Searching for Answers
By Will Stewart,, 2/28/00

The post-game locker room interviews were almost over. The beat writers had cleared out, and Rolan Roberts sat alone, staring despondently at the floor. Around him, the other Tech players were in various stages of preparation for the trip home, all of them in their own dark moods, but none was in a darker mood than Rolan Roberts.

Techís junior forward had just finished a 15-point, 7-rebound performance, leading his team in both categories. He was nearly perfect from the field, going 5-6, the only miss from three-point range. Likewise, he had been uncharacteristically smooth from the free throw line, going 5-6 from there, too. He had added 2 blocks and 3 steals to his totals.

And he had complained to the referees only one time during the game, a completely justified objection to a lousy out-of-bounds call that unfairly gave him one of his four turnovers of the game.

Overall, Roberts had shown up ready to play. Most of his teammates had not, though, going 12-41 from the field without him, including 3-18 from the three-point line. As a result, the Hokies had gotten pounded by Duquesne, losing by 20 points to a team that hadnít been on the winning side since January 15th. Even lowly Rhode Island, 5-23 overall, had taken a chunk out of Duquesne during that stretch, beating them by 12.

"Rolan, can you talk for a couple of minutes?"

I asked him the question gently, thinking that maybe he had had enough of the questions about Duquesneís zone that had been so effective, or about the scuffle he had gotten into with Duquesneís Courtney Wallace.

And indeed, it appeared he had had enough. Rolan exhaled and shook his head, not looking up.

I gave him a few more seconds. "Never mind," I said quietly, thinking perhaps I should make my getaway and leave him in peace.

Rolan quickly looked up. "No, itís all right," he said moving aside and making room.

So he fielded the same questions again, but he still didnít have any answers.

"We just couldnít knock down the shots," he said, referring to Techís ice-cold 3-19 performance from behind the three-point line.

When asked about the teamís intensity, he said, "Some guys had it today. Others didnít," and left it at that.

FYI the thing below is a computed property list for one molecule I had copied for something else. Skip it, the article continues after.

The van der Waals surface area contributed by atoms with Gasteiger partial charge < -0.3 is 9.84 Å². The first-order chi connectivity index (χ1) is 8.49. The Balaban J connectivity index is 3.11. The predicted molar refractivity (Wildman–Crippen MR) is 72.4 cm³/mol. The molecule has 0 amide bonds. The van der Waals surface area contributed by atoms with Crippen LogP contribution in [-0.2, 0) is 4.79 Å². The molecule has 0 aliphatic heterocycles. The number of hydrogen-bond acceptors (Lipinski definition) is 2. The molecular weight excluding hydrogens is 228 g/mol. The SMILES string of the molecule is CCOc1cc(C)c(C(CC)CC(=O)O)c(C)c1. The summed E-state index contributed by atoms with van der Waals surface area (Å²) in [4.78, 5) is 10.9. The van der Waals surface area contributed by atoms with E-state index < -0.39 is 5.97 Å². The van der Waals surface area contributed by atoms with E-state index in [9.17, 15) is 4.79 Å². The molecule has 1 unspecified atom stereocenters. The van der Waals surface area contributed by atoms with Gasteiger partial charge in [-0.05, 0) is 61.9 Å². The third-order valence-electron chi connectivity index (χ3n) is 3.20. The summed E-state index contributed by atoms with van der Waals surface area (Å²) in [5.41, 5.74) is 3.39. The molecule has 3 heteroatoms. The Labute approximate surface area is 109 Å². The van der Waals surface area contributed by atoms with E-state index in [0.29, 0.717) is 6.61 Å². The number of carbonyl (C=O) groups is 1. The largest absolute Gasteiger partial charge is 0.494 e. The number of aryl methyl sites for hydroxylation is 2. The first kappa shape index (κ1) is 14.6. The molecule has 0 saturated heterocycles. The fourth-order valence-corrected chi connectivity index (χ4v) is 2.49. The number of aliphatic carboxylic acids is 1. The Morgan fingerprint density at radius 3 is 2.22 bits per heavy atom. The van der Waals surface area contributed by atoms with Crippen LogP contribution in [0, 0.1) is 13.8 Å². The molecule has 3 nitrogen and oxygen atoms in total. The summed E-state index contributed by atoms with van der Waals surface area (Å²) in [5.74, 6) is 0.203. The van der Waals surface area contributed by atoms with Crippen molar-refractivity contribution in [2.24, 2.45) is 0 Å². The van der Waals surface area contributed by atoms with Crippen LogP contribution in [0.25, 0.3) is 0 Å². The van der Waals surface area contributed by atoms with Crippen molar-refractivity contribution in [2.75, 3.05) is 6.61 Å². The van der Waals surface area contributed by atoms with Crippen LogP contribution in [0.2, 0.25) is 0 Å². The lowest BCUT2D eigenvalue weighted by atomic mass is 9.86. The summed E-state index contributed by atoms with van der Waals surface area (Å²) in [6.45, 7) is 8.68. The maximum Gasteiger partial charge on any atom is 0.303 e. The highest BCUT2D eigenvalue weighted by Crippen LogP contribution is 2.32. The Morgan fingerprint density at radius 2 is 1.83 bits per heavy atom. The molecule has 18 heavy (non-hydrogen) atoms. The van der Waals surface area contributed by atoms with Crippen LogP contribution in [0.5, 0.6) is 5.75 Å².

About the tussle with Wallace, Rolan said, "I grabbed Montgomery to stop the breakaway. He (Wallace) saw it and came after me. I was a little surprised by it." All in all, he brushed off an altercation that ESPN2 had replayed repeatedly during their broadcast. To Roberts, it was much ado about nothing. His mind was on the loss.

Over on the other side of the locker room was Andre Ray, who had played a game that was the polar opposite of the one Roberts had played. He got off to a good start, knocking down a rare three-pointer for Techís first basket of the game, only 28 seconds into the contest.

That would be it for Ray, though. He would finish with just those three points and would play only 18 minutes, sitting on the bench as seldom-used Jermaine Kimbrough and Rodrigo Viegas logged an unusual 16 and 11 minutes, respectively.

But Ray was no less despondent than Roberts, just more forthcoming in his comments.

"I hit the first shot, and I was ready to go. I was ready to play. After that, I donít know, maybe I slacked off. I got taken out, I didnít get to play much, and I was taken out of my rhythm.

"My parents are home watching me on TV, and itís a sad thing for them to see their son perform the way that I did today. This is my last go-around, and the last thing I wanted my parents to see was their son sitting on the bench in his last college game."

Andre was overstating the situation, of course. He has two more regular-season games to play, at home in Cassell Coliseum, and then at least one A-10 Tournament game in Philadelphia. But his comments underline the mood of the team after this shocking loss to Duquesne.

Itís hard to figure out how the mercurial Hokies could throttle Xavier at home one weekend and then look flat against Duquesne the next. Itís hard to figure out how they could post three straight 80-plus point games in a row in mid-January, and two weeks later, score just 41 against a barely-better-than-average Massachusetts team ... at home. Itís hard to figure out how this Tech team could push Virginia to overtime on a neutral floor but lose back-to-back home games to Radford and Liberty in just three days.

"We knew coming in here today that this team (Duquesne) was going to be hungry," Ray said. "They hadnít won in ten games, but they were home, and they were going to play well. We just didnít come in with the same intensity that they did. And thatís just been the story in the A-10 this season. You go on the road, and teams just play a lot better when theyíre at home."

Like Ray and Roberts, Coach Ricky Stokes seemed baffled by Techís up and down performances, but he put it very succinctly in his post-game comments.

"You hope that this time of year, youíre getting better," he said. "But we keep taking one step forward, and then one step back." He paused. "Sometimes, itís two steps back."

Will Stewart is the founder and General Manager of  He writes the News and Notes section, game previews, and game reports for HC, and he contributes a column when time permits.


HC Columnists Archives

HC Home is an independent publication and is not affiliated with or endorsed by Virginia Tech or the Virginia Tech Athletic Department. All material is Copyright ©1996-2000 by, all rights reserved.